Following a feasibility study by the U.S. Army Corps of Engineers (USACE) in 1939, it was recommended to expand the intracoastal system to include a route from the Caloosahatchee River north to Anclote Key. With the outbreak of WWII, progress was halted until 1945, when Congress authorized construction of a channel 152 miles long, 100 feet wide, and 9 feet deep. The waterway was intended to link natural deep-water sections of bays through a series of man-made channels, providing safe passage for commercial goods, and access to commercial fishing grounds. Dredging began in June 1960—northward from the Caloosahatchee River toward Boca Grande—and was completed in 1967.

In 1989, WCIND was authorized to participate in even more waterway-related activities, including the promotion of inlet management, and the posting and maintenance of channel markers and manatee protection speed zone signs. Programs were initiated by WCIND to encourage boating safety and environmental stewardship through distribution of boater and waterway guides and resource maps.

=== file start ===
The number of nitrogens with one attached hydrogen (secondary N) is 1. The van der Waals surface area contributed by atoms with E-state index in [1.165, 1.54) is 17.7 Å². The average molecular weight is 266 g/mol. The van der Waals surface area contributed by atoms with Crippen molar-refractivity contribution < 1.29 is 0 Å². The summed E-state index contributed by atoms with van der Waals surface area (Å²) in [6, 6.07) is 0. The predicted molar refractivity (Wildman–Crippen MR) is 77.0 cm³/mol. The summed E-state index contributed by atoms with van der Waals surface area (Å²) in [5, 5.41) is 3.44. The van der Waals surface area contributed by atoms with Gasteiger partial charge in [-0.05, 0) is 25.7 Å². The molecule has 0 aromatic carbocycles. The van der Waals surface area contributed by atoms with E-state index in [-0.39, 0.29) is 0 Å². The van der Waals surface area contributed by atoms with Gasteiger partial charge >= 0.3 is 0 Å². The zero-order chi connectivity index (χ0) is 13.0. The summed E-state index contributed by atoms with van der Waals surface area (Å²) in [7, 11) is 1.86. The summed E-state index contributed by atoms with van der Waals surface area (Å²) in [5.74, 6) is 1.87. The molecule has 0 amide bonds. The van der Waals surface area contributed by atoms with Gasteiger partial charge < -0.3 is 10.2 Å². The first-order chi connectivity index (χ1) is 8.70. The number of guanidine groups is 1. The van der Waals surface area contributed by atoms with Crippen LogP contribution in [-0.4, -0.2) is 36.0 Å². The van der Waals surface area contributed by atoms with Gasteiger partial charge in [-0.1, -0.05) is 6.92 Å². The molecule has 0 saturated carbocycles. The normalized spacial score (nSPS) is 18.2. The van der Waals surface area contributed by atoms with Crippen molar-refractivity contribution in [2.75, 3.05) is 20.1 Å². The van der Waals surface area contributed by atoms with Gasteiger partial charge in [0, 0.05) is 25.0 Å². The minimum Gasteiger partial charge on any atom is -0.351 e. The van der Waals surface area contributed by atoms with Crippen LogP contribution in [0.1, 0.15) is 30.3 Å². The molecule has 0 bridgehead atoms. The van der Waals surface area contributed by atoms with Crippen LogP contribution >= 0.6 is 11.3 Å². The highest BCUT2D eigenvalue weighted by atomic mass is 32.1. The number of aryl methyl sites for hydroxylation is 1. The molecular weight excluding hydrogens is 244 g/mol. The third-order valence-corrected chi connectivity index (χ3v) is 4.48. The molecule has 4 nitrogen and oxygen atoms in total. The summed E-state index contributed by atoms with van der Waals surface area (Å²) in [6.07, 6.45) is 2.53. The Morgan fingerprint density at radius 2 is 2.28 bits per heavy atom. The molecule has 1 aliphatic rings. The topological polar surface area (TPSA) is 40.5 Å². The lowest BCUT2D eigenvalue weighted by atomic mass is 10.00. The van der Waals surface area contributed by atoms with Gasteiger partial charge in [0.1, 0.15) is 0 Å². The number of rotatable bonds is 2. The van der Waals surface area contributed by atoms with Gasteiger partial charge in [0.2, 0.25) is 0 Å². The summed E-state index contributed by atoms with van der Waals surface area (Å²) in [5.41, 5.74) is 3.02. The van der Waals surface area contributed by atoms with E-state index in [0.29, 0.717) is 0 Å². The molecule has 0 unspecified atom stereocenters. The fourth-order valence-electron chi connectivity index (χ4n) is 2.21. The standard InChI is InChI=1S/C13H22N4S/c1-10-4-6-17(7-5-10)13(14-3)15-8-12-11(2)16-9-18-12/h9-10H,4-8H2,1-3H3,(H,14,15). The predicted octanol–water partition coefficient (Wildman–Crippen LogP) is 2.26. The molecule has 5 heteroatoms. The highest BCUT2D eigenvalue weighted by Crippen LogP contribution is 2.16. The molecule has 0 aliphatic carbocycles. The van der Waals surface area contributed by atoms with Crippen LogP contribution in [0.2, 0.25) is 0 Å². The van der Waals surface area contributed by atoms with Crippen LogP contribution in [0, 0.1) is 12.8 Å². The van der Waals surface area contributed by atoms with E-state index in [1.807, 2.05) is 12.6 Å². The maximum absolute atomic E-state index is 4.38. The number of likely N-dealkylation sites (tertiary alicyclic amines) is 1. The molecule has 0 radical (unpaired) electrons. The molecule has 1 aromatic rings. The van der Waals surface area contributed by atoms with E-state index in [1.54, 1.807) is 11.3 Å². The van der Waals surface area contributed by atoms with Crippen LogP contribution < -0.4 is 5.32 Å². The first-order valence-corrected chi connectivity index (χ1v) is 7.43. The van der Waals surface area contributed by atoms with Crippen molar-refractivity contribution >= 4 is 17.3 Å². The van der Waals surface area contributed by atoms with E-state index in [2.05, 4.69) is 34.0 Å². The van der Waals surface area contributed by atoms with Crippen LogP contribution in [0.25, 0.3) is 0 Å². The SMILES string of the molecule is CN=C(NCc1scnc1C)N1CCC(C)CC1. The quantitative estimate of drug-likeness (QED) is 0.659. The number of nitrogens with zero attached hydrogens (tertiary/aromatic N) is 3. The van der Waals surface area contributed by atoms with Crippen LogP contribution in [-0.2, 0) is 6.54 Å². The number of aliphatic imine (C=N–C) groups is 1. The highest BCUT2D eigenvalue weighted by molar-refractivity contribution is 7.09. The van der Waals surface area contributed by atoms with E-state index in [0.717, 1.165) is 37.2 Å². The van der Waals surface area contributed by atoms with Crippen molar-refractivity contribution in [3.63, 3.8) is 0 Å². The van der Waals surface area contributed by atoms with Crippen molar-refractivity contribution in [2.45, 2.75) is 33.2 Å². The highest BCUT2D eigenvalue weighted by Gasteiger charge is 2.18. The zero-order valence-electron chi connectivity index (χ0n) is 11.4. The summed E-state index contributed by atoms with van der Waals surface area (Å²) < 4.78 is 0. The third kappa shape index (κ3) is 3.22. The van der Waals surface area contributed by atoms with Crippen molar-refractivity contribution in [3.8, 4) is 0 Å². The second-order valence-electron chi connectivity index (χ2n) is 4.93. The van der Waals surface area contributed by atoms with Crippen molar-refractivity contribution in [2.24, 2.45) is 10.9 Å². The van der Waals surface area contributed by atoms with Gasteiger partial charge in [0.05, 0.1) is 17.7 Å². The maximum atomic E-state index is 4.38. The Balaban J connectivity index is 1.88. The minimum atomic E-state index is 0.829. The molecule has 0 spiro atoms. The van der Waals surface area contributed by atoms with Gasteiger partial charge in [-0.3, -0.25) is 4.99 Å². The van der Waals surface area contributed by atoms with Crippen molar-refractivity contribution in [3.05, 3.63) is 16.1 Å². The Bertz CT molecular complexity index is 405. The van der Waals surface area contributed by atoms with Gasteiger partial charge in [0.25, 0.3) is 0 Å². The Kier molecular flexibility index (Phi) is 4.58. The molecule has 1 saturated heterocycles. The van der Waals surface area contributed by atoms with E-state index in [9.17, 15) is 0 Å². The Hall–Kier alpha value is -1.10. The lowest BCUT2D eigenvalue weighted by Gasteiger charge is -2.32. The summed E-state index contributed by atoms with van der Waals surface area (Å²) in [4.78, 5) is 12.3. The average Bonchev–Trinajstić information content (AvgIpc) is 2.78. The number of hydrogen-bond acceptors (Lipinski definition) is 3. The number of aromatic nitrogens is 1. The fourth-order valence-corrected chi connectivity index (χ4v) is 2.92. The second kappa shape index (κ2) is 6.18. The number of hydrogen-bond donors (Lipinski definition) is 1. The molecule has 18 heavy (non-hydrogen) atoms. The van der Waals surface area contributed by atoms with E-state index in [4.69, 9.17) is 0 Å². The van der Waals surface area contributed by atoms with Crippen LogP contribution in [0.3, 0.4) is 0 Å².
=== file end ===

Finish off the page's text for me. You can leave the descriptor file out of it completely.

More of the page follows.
Although originally developed to facilitate commercial shipping to and along the Southwest Florida coast, today the GIWW’s function is a blend of recreational and commercial use. Cruising, sailing, fishing, and eco-exploring activities comprise the majority of the present-day functions of the GIWW.

In 1998, the state legislature required WCIND to coordinate with Florida Department of Natural Resources to post and maintain regulatory markers for manatee protection in District waterways. That same year, the legislature also consolidated all previous amendments to WCIND authority under House Bill No. 4531.


Feasibility study of inland waterway system completed by USACE

Illustration of pelican on pier


WCIND created to act as the local interest in securing resources, assets, and property necessary to achieve construction



Dredging begins – northward from the Caloosahatchee River towards Boca Grande



Completion Ceremony held in Venice to celebrate the completion of the waterways linkage


Hillsborough and Pinellas Counties voluntarily withdraw from WCIND

Image of manatee


The state legislature requires WCIND to coordinate with Florida Department of Natural Resources